•  “If you don’t believe in the Olympics, then I don’t think you are an athlete. I don’t think you know what it means to be a part of sports, to not want to come here and compete against the world in this kind of format…The Olympics represent what sports are all about — human challenge and triumph. The reward is pride, not anything material.” – Andre Agassi,  after becoming in 1994 the first U.S. player since 1924 to win the men’s singles gold medal 
  • “Phooey on all the criers who said tennis shouldn’t be in the Olympics.” – Rennae Stubbs, after the scintillating 2016 games
  • “It’s absolutely crazy to have Davis Cup during an Olympic year.” – Chris Fowler

QUICK, CALL THE LAUNDROMAT POLICE! British gold-medal cyclist Jamie Staff, who spotted Rafa Nadal in Beijing’s Olympic Village, shared this tale: “I was in the laundry and realized I was standing right next to Nadal. I didn’t bother him, but he was shoving all his colors and whites in together. I really wanted to say, ‘Dude, you’re going to have a nightmare with that. You can’t just put the whole bag in – there are reds in with whites.’ But what can you do?”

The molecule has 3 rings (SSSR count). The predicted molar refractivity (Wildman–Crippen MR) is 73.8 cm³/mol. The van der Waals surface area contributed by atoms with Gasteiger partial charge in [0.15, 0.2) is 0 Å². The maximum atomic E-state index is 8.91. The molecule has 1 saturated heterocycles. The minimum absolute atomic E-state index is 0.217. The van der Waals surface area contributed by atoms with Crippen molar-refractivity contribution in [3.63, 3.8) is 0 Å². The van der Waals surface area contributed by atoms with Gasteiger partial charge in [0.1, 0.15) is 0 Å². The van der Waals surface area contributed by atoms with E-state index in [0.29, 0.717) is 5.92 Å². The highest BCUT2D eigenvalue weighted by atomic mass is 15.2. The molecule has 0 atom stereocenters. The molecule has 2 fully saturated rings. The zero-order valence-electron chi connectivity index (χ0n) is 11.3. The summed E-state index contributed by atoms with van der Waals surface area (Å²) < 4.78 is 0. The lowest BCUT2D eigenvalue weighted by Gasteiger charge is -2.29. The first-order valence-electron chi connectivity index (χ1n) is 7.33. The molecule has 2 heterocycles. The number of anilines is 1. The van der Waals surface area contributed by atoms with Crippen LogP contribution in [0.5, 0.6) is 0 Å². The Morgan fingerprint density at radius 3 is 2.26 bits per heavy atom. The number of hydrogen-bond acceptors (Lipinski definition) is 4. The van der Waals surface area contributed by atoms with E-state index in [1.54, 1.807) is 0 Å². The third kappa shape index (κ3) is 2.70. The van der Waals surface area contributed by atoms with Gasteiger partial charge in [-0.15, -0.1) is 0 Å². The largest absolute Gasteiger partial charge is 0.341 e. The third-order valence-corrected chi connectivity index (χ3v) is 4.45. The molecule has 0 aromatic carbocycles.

SAY IT ISN’T SO: Serena said she was too tired to attend the Olympic opening ceremonies because she gets sleepy at 7 PM…Marcelo Rios refused to carry the Chilean banner in Sydney’s opening ceremonies because his family didn’t get tickets…Sloane Stephens said the worst decision of her career was playing in the Olympics with a broken foot…After winning the 2019 Aussie Open, Naomi Osaka was asked, “How will it feel to be the face of the Tokyo Olympics?”…In 2016 ten of the ATP’s top 25 players didn’t go to Rio…In 2016 the ITF banned Seles, Navratilova and Gabriela Sabatini from the Olympics because they didn’t compete in the 1991 Fed Cup.